Fewer than 20 vendors hawking fresh fruits and crafts gathered along a downtown side street to little fanfare for the modest grand opening of the Saturday Morning Market six years ago.
Now, the weekly fresh market has blossomed into one of downtown's most recognizable events, with more than 100 vendors, sales averaging $100,000 a week and thousands of loyal customers from throughout Central Florida.
It is so successful that it has outgrown Central Avenue, say market officials, who hope to find a new home for the seasonal fair this year.
But a dearth of suitable locations downtown has incited debate within City Hall about the future of the market in St. Petersburg. City leaders say the market would fit nicely into one of downtown's popular parks. Market officials have been eyeing part of the parking lot at Al Lang Field, which they argue would better suit the market's needs, despite the historic ballpark's uncertain future.
"We are kind of stuck between a rock and hard place between coming up with a viable place that the organizers would like to have and a place where the city can put them," council member Herb Polson said.
"The one thing everyone can agree on is that we want the market to be here," council member Leslie Curran said. "We know it's very popular with the community, and we want it to stay and grow."
The seasonal Saturday market — open from early October to late May each year — has quickly become a popular community event. Strangers mingle over cakes, coffee and cucumbers; lunch is served by a man in a suit and top hat; and a guitar-strumming Mayor Rick Baker is known to occasionally belt out a tune.
"We miss it when it is gone in the summer," said Marilyn Olsen, president of the Downtown Neighborhood Association. "We are diehards."
More than 5,000 from throughout the Tampa Bay area attend the market each week. Market officials predict that number could swell to 10,000 per week during the next five years.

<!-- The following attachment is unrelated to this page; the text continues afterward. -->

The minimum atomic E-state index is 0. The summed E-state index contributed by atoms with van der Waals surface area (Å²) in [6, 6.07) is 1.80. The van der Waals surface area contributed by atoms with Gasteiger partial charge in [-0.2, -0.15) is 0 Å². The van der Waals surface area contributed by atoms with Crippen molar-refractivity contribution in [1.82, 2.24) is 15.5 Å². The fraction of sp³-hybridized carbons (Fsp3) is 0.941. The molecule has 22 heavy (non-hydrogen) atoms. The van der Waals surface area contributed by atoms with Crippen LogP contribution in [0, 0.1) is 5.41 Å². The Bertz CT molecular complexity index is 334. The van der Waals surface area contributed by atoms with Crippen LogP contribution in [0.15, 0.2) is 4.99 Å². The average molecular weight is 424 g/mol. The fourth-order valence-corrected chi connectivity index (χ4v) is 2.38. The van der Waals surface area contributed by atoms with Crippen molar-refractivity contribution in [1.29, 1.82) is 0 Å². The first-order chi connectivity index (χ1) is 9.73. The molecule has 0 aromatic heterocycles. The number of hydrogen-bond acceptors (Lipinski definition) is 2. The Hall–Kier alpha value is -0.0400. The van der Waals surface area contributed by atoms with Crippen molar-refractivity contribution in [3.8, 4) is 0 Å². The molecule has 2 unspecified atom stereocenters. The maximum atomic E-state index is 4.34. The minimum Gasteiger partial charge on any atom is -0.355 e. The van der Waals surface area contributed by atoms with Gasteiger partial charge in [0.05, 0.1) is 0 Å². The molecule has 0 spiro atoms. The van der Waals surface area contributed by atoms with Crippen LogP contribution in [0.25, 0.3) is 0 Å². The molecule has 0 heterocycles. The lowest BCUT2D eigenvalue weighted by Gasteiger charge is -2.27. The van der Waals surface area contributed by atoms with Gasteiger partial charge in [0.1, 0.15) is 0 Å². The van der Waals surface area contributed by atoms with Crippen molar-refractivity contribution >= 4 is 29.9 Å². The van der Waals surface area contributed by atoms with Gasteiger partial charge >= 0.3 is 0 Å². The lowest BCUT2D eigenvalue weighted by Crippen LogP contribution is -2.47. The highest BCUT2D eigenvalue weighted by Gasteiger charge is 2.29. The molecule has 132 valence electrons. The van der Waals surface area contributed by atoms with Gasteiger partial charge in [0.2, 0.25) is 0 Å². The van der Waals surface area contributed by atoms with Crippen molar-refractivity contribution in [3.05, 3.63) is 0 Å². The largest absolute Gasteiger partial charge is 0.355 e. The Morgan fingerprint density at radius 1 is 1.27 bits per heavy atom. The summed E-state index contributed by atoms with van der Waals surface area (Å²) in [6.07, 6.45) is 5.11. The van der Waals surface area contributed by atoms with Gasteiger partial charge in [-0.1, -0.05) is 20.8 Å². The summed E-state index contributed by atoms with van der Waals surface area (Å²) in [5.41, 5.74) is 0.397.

"We know people who are driving regularly from Pasco County, Lakeland and Sarasota," said Mark Johnson, executive director of the market. "We have people who tell us they no longer go because it is so crowded."
The new location would need adequate parking, shade, trash collection and electrical outlets, Johnson said.
City staffers said they have narrowed down the list of potential sites to either Williams Park or Straub Park.
Neither would entirely fit the market's needs.
Vendors would not have the same access to their booths as they do along Central Avenue, where they can easily drive up to their table and unload their vehicles. There are also no restrooms or trash bins at Straub Park, and electrical outlets are limited at both parks.
"Neither park was designed to accommodate the Saturday Market or an event of that type," said Clarence Scott, city services administrator.
Widening and thickening park sidewalks to allow vehicle access to the market might be needed, Scott said. It's unclear who would have to pay for these improvements.
"There is no budget," Scott said. "We are still in the early, early, exploratory stages."
Al Lang Field is an ideal location because it already has restrooms, storage and garbage facilities, and a sizable parking lot, Johnson said.
"It already has everything we need," he said.
The ballpark, the Tampa Bay Rays' spring training home, will be vacant next year when the team moves to its new training quarters in Port Charlotte. The Rays have proposed a new major league baseball stadium at Al Lang, and team officials have said they would eagerly accommodate the market.
But city officials say Al Lang doesn't make sense as a long-term solution.
"We are not looking at Al Lang as a longtime home," Scott said. "It's too uncertain as to what may happen there, and our desire is not to look for a temporary site."
Cristina Silva can be reached at (727) 893-8846 or firstname.lastname@example.org.